As a social worker accustomed to prodding the minds of adjudicated youth in the juvenile justice system, Noran Sanford has long been an inquisitive kind of guy. So when he discovered that six prisons had closed within a 50-mile radius of his home in rural Laurinburg, N.C., including one in the nearby town of Wagram, he began asking questions. Lots of them. “It was in that moment that I began putting together the idea that somebody should do something with these large sites,” Sanford says.
Enter the concept behind GrowingChange. The organization launched in 2011 to help reform and empower young ex-offenders, some barely into their teens, as they work to turn the abandoned prison in Wagram into a community farm and education center. The first group of 12 participants recruited by Sanford had all been arrested, expelled from school and kicked out of their homes — a combination of risk factors that Sanford calls the “unholy trinity,” especially when living in one of North Carolina’s poorest counties.
The Wagram site, which partially opened to the public for tours in October, has worked with 18 formerly incarcerated youth since its inception, with seven active participants today. The group was able to secure the property from the state’s Department of Public Safety, who agreed to donate the land after Sanford and two of his youth leaders pitched the idea. Sanford hopes they will eventually be able to sell the soil amendments and organic produce they’ve cultivated. So far, participants have grown food for needy local families, and are working to repurpose jail cells into aquaponics tanks and guard towers into climbing walls, among other initiatives. GrowingChange also provides intensive group therapy for its youth leaders.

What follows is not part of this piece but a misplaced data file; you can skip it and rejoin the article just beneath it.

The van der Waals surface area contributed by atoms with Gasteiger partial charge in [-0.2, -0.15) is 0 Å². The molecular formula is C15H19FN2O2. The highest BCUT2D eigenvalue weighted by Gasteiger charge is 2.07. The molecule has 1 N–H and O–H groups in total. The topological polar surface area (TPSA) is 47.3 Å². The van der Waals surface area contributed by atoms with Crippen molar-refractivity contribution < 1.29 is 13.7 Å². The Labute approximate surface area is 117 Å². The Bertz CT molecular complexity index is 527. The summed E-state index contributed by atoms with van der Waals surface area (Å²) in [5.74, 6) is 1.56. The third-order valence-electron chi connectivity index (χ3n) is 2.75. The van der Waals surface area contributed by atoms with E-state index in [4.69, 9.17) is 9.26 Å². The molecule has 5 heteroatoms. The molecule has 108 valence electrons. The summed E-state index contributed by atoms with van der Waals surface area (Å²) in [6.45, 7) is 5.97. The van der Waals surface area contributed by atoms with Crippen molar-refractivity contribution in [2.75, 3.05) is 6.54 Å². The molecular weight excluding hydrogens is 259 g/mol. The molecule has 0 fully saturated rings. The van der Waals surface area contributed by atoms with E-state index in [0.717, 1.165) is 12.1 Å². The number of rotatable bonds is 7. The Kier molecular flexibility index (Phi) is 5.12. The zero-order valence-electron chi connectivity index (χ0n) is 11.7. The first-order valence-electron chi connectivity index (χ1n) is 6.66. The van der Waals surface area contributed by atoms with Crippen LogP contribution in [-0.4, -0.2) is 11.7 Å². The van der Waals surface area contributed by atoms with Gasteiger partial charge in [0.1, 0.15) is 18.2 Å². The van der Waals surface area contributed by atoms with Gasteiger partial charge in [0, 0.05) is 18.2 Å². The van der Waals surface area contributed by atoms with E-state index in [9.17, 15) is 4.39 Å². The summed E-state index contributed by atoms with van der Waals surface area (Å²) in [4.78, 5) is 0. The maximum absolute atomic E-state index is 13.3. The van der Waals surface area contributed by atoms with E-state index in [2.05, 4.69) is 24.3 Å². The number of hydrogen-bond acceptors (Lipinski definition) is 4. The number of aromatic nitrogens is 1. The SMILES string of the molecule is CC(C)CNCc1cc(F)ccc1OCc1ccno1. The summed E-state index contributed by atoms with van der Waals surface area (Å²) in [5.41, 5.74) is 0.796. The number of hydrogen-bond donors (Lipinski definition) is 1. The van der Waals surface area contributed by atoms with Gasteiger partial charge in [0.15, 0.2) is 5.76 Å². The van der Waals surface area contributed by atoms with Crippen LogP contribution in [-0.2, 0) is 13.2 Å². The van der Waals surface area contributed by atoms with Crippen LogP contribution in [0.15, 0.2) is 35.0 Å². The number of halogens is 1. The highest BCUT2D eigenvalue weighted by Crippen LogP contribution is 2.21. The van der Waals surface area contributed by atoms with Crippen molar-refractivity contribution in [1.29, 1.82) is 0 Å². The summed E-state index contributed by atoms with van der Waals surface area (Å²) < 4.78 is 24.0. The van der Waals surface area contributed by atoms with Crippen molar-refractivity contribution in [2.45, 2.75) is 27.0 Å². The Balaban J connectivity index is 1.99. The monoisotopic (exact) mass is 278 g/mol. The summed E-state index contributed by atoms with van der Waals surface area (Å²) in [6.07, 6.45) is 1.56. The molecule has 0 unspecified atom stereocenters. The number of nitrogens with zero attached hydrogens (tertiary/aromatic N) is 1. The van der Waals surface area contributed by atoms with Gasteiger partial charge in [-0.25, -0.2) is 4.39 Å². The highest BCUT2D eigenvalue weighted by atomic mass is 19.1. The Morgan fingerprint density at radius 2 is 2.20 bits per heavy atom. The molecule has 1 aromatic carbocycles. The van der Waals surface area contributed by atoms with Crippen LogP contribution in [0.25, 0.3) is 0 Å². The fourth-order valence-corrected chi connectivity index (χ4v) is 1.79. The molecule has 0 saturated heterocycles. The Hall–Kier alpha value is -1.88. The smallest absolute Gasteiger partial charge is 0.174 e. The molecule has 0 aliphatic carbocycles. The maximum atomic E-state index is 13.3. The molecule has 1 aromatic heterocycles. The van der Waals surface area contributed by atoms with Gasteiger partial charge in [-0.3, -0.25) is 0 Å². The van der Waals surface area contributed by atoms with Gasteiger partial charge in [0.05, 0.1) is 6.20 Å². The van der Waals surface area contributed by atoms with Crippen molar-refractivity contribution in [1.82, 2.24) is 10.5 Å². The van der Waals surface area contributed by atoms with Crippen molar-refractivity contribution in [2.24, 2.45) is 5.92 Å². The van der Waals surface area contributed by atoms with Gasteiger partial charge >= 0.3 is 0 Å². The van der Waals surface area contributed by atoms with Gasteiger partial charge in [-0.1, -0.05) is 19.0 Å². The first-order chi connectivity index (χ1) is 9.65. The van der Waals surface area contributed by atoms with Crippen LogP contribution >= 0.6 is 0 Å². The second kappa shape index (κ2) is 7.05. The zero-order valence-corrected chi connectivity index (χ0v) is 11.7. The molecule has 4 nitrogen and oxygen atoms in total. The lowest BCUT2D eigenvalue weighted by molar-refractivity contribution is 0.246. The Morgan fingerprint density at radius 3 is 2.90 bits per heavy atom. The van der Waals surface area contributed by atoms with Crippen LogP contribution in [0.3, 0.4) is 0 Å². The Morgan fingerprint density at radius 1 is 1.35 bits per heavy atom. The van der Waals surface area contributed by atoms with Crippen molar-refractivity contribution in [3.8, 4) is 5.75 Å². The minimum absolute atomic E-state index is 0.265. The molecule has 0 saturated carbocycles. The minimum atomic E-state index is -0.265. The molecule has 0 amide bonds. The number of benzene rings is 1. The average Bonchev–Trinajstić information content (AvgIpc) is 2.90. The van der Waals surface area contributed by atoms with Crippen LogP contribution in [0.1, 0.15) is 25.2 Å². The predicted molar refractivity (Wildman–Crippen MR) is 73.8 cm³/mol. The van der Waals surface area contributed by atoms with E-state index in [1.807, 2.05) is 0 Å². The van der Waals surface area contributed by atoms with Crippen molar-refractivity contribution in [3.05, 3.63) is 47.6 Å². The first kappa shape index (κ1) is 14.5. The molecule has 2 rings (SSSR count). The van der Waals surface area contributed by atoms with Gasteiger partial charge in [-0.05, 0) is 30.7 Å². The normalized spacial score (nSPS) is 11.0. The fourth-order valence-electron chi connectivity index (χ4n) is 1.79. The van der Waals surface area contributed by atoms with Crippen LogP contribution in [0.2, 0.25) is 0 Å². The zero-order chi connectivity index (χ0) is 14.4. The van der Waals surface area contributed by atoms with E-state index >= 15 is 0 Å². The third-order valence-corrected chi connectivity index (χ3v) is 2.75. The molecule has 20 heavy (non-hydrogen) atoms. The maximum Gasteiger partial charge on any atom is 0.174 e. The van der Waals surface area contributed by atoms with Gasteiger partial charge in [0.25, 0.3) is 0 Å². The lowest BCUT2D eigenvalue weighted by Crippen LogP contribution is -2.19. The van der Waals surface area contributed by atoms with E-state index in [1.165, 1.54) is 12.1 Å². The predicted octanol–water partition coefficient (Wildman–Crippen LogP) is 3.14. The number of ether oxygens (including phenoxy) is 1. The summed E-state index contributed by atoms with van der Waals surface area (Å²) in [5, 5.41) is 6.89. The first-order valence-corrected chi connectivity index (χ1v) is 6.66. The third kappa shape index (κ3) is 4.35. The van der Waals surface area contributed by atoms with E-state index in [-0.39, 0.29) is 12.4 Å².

Analyzed over a three-year period, the prison-to-farm program was 92 percent effective in preventing recidivism among participants, Sanford says.
As the program has matured, so has its group of original participants, some of whom have stayed on to act as mentors to new recruits. Other young ex-offenders have been working to expand GrowingChange’s reach with a graphic-novel series, called Prison Flip Comics, that chronicles their troubled past; the goal is to use the comics as a learning tool distributed throughout North Carolina’s system of juvenile justice offices.
There are also teens who have embraced a more public-facing role, speaking at outside events and otherwise “sharing their stories about a personal experience of change,” says Simon Stumpf of Ashoka, which awarded Sanford a fellowship last year for his social entrepreneurship. Ashoka also provided funds to help scale GrowingChange. Sanford’s long-term goals include flipping 25 former prisons by 2025; currently, he estimates around 300 prisons sit empty across the U.S.
Despite GrowingChange’s small number of participants, other organizations have taken notice, reaching out from places as far away as the Netherlands, where Sanford traveled to present his model. And students from schools including the University of North Carolina at Pembroke and the Massachusetts Institute of Technology have helped in areas like designing site plans and mapping the area with 3-D technology to share with the public what the site — which will eventually include housing for veterans and a counseling center — will look like once fully completed.
Sanford hopes to inspire prison authorities, government leaders, nonprofits, universities, foundations and others to think differently about unused prisons, taking an open-sourced approach by sharing what has, and hasn’t, worked at the Wagram facility. And that has him dreaming big.
“Our hope is to create a federated system of independent sites,” he says.